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ISSN: 2168-9652

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Editorial

Structure and Function of Protein

Smita Mohanty*
Department of Chemistry and Biochemistry, Auburn University, Auburn, AL, USA
*Corresponding Author : Smita Mohanty
Department of Chemistry and Biochemistry
Auburn University, Auburn, AL 36849, USA
E-mail: [email protected]
Received May 03, 2013; Accepted May 04, 2013; Published May 07, 2013
Citation: Mohanty S (2013) Structure and Function of Protein. Biochem Physiol S2:e001. doi:10.4172/2168-9652.S2-e001
Copyright: © 2013 Mohanty S. This is an open-access article distributed under the terms of the Creative Commons Attribution License, which permits unrestricted use, distribution, and reproduction in any medium, provided the original author and source are credited.

Abstract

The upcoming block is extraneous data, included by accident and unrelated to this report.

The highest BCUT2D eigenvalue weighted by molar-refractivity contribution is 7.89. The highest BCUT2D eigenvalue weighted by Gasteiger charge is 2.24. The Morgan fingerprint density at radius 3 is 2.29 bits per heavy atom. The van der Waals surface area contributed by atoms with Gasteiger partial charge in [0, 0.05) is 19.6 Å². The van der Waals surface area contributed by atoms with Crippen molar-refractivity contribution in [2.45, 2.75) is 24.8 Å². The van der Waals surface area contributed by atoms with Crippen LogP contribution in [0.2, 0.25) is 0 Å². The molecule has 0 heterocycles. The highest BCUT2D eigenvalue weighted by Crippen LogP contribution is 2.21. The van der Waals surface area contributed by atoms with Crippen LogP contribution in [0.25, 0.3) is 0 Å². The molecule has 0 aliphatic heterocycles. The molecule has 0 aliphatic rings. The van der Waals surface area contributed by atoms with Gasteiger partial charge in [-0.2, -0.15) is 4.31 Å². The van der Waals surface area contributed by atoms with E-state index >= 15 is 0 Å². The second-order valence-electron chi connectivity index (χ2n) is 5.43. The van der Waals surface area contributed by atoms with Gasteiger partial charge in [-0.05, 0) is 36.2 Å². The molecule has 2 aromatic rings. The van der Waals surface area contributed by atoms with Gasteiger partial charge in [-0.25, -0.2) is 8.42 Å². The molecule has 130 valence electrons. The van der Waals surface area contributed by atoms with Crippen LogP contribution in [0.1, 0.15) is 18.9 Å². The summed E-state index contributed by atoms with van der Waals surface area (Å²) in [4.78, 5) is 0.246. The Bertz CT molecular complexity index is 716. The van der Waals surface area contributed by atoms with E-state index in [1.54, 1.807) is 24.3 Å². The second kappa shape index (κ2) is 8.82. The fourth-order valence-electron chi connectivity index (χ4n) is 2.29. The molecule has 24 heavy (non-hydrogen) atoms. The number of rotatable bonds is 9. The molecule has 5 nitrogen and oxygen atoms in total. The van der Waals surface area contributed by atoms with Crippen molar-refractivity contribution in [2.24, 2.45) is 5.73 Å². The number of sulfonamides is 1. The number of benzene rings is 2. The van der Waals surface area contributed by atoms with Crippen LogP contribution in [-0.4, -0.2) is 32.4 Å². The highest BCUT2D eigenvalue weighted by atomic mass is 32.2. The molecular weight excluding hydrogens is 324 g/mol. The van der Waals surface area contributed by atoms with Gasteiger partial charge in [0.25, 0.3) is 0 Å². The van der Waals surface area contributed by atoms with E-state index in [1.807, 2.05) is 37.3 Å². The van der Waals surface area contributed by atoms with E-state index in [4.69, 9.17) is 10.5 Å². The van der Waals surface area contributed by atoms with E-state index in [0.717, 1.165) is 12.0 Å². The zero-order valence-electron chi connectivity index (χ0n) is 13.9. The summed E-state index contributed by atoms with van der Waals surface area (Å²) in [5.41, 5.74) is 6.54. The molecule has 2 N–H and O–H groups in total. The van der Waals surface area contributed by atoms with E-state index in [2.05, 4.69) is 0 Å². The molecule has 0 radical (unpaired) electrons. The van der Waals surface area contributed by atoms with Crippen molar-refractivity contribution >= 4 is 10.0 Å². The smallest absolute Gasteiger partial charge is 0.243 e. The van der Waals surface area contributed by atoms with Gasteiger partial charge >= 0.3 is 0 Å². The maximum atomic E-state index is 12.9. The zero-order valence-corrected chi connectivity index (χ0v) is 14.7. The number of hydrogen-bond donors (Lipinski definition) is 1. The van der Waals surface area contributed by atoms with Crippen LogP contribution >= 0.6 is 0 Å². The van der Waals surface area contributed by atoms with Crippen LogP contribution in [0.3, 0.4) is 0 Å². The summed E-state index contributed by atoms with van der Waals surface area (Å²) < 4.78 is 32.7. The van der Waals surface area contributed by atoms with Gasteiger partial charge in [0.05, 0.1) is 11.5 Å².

A host of micro and macromolecules are responsible for the proper functioning of a living cell. Among them, proteins are the most important and versatile macromolecules and carry out essentially all biological functions in the cells of living systems. Proteins present in the nasal fluid of vertebrates or in the sensillum lymph of insect antenna can smell, proteins present in mouth can taste, and proteins present in the eye lens can see. Proteins generate energy, transport and store different molecules, and in the immune system protect organism against diseases. Proteins provide mechanical support and generate movement, transmit nerve impulses, and control growth and differentiation in the living system. These are only a few of the wide variety of functions carried out by proteins which define the very existence of life. Understanding the structures, functions and interactions of proteins is critical for the advancement in the diagnosis and treatment of many diseases and disorders. Identification of particular structural features of a protein and correlating it to specific functions can provide insight into the mechanistic relationships, help to create working models of the complex biological systems and ultimately pave the way for the design of drug candidates through the discovery processes.

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